propositus had a 46, XY, t(3;4)(p12;p15.1)mat, -10, + der10t(5;10)(p12p13)pat.
karyotype in RHG and RTBG banded studies from peripheral blood cultures (Fig.
8). Thus, the patient has a dup(5)(p12 -> 5pter) and del(10)(p13 10pter). In
the mother's family we found a third translocation t(15;21) (q26.2;q21), which
was published by Raoul et al. . The pedigree shows the segregation of
each of 3 translocations (Fig. 4). Individuals V-4 and V-5 had prenatal
diagnosis in another laboratory. It is reported that these 2 patients with
del(5p) were eliminated by abortion.
The pecularity of this case is related to the extremely small chance
of the mating of 2 individuals with different translocations and the occurrence
of another, different translocation in the same family.
Table I summarizes the effect of dup(5p) and del(10p) on the
phenotype of the propositus. No epilepsy was found in the 2 other syndromes.
Abnormal karyotypes disclosed at birth are nearly always the least
unfavorable that can result from the parental translocation with the minimum
loss or gain of chromosomal material [Jalbert et al., 1980). Figure 4 shows the
(5;10) translocation leading to alternate or adjacent-1 segregation carriers.
The adjacent-1 leads to cri du chat syndrome, caused by der5t(5;10), or to a
der10t(5;10) syndrome. In our pedigree, 6 patients (IV-27, IV-35, IV-37, V-3,
V-4, V-5) are der5t(5;10) carriers, and only one, the propositus, is a
der10t(5;10) carrier. This can be due to translocation involving regions of the
genome so important that their imbalance is highly lethal. Studies of the
liveborn offspring of balanced translocation carriers have shown that
predictions can be made for the mode of segregation leading to chromosomal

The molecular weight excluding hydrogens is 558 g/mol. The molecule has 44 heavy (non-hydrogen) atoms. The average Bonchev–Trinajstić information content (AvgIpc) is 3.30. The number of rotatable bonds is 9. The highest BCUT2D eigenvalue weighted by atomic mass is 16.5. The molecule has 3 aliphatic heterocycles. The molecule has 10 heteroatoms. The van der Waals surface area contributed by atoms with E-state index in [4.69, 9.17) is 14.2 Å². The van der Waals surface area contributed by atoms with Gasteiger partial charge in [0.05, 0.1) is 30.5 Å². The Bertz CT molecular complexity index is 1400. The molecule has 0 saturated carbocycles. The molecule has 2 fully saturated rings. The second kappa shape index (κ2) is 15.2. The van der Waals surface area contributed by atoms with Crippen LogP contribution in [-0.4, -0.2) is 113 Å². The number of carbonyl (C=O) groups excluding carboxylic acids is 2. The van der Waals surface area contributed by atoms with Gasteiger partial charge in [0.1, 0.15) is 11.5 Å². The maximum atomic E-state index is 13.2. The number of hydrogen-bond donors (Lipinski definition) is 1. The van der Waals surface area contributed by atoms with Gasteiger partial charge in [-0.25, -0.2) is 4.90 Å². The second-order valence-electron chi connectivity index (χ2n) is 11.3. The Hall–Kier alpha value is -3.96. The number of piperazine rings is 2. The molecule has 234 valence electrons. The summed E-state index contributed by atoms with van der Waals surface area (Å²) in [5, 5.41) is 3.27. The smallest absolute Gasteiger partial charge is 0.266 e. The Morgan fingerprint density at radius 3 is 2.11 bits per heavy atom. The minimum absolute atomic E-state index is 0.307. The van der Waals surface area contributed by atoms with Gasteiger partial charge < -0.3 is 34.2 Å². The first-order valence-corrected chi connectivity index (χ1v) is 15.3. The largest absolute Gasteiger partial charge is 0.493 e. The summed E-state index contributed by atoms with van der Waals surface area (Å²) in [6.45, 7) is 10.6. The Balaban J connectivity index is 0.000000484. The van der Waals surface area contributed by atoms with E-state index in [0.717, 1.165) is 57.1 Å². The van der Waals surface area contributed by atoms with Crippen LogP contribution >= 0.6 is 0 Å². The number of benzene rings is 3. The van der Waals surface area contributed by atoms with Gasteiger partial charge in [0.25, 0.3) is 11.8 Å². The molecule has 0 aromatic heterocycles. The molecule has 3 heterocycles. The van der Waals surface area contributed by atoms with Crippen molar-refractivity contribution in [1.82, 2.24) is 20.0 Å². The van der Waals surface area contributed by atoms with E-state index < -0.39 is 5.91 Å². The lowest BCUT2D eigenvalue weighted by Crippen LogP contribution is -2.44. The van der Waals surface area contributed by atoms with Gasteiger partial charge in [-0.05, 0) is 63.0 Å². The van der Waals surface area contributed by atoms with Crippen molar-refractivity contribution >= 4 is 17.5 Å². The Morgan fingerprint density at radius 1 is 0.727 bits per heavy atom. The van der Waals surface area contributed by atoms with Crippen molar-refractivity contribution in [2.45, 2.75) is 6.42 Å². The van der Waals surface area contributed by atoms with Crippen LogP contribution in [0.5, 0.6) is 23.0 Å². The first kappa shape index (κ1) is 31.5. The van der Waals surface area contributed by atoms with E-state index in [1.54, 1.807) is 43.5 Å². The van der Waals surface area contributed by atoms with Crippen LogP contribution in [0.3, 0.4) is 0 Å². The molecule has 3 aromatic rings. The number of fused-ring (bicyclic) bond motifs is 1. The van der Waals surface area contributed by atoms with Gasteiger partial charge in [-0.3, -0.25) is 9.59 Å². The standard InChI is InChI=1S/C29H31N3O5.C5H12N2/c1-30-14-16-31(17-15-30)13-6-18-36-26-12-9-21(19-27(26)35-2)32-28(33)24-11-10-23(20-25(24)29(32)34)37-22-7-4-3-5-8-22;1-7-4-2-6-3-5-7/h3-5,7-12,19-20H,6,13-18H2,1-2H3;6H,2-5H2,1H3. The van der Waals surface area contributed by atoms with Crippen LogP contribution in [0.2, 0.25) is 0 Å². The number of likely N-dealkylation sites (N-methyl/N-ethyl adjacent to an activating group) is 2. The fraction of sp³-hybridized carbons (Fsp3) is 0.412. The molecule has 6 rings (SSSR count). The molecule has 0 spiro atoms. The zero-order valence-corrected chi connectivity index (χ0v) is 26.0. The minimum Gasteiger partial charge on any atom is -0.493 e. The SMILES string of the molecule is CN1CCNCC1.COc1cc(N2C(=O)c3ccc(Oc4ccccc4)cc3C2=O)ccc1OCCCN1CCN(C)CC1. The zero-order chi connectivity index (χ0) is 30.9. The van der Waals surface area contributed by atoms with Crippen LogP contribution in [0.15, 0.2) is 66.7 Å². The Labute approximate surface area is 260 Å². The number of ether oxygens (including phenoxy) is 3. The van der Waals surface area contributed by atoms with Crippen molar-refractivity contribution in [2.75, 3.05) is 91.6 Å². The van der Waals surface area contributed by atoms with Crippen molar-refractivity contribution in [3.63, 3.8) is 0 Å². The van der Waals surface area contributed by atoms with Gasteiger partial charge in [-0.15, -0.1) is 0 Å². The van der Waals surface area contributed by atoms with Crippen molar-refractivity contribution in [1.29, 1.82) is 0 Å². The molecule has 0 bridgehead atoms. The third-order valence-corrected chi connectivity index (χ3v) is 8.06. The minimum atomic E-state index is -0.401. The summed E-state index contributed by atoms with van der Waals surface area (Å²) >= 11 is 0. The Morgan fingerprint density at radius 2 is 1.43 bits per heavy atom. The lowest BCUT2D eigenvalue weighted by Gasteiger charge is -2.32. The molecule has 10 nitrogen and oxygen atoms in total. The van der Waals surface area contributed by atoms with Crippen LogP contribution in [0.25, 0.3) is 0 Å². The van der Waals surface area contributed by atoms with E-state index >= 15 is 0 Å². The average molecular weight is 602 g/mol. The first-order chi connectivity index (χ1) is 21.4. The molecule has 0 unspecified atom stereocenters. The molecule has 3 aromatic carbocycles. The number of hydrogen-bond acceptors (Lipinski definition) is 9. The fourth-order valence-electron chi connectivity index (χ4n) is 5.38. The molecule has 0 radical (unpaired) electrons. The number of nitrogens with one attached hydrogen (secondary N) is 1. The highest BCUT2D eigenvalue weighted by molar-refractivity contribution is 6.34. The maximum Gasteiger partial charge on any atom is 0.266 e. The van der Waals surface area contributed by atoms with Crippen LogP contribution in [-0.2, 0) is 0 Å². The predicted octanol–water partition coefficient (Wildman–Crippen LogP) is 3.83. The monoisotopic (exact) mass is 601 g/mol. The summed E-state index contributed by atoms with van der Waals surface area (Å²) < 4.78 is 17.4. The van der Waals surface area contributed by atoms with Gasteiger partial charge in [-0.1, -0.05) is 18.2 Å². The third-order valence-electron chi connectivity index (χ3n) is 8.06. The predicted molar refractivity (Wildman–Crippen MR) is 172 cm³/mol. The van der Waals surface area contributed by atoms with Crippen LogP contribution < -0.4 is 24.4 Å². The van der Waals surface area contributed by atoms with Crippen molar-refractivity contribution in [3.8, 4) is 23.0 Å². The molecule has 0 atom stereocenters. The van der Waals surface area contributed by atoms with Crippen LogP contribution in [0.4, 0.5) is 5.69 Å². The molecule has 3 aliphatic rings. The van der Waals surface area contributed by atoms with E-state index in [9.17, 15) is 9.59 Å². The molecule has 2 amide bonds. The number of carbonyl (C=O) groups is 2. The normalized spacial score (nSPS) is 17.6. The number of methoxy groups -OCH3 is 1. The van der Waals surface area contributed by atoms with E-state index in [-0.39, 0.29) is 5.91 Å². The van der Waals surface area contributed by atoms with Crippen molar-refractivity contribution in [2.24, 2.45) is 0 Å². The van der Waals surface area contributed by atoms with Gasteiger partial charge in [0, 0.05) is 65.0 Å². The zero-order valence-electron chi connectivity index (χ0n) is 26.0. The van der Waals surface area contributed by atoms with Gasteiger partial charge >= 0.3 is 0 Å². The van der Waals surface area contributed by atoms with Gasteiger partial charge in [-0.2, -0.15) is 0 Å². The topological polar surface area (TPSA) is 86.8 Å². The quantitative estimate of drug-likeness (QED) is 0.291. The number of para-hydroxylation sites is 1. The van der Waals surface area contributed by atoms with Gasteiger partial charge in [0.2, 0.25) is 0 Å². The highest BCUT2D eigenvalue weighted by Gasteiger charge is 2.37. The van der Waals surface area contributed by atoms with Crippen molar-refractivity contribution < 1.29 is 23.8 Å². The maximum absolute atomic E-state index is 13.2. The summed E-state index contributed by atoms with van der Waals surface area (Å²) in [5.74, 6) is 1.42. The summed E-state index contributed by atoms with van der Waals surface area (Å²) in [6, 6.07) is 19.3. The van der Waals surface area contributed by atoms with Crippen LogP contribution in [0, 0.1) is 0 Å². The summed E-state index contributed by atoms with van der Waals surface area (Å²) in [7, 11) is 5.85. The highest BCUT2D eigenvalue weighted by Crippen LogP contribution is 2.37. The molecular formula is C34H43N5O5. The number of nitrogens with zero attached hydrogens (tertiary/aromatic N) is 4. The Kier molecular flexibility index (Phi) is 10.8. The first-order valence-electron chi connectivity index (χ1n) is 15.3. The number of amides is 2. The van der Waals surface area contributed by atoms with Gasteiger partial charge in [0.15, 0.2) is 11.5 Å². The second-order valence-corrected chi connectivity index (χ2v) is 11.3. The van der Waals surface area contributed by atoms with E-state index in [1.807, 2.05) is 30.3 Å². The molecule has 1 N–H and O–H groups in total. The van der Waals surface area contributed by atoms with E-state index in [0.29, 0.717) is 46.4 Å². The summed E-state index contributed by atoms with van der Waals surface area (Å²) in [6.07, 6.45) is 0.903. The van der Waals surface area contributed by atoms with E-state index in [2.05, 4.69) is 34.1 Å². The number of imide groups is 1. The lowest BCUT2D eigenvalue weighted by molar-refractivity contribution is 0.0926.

imbalance [Jalbert et al., 1980]. The reciprocal translocations found in the
family reported here were expected to segregate in different modes according to
the chromosomes and breakpoints involved (Table II). Alternate segregation
results in normal or balanced gametes, whereas imbalances are produced by the
adjacent-I, the adjacent-2, and the 3:1 type of disjunction. The adjacent-2 and
the 3:1 lead to lethal combinations, which are expected to drastically reduce
the fertility of double translocation carriers. In the patient's mother, the
adjacent-1 type of segregation of the (3;4) translocation also leads to lethal
combinations. It is remarkable that no history of stillbirth or spontaneous
abortion has been observed in the propositus mother. Only 8 possibilities of
segregation lead to a viable fetus. As shown in Table II, the theoretical
probability of the couple having a phenotypically normal child would be 1:2,
and a genotypically normal child would be 1:8.
Table I. - A Comparison of Clinical Manifestations Found in
dup(5p), del(10p), and our Propositus
|Life span||N||f||20 Months
|High and flat forehead||+||+||+
|Flat nasal bridge||+||+||+
|Highly arched palate||-||+||+
Table II - Punnet square showing gamete possibilities in
mating of a (3;4) balanced translocation carrier and a (5;10) balanced
translocation carrier, respectively.
|Chromosomes 3 and 4 Disjunction
|Alternate||Adjacent 1||Adjacent 2
| 3,4 ||der3,der4 ||3,der4 ||4,der3
|Chromosomes 5 and 10 Disjunction||Alternate ||5,10||Normal ||der3,der4
||der4 ||der3 ||3,der3,-4 ||4,der4,-3
der5,der10||der4 der5,der10||der3 der5,der10||3,der3,-4
der5||der3 der5||3,der3,-4 der5|| 4,der4,-3 der5
der10||der3 der10||3,der3,-4 der10||4,der4,-3 der10
1O,-5||der4 10,der10,-5||der3 10,der10,-5||3,der3,-4
10,der 1O,-5||4,der4,-3 10,der 1O,-5
5,der5,-10||der4 5,der5,-10||der3 5,der5,-10||3,der3,-4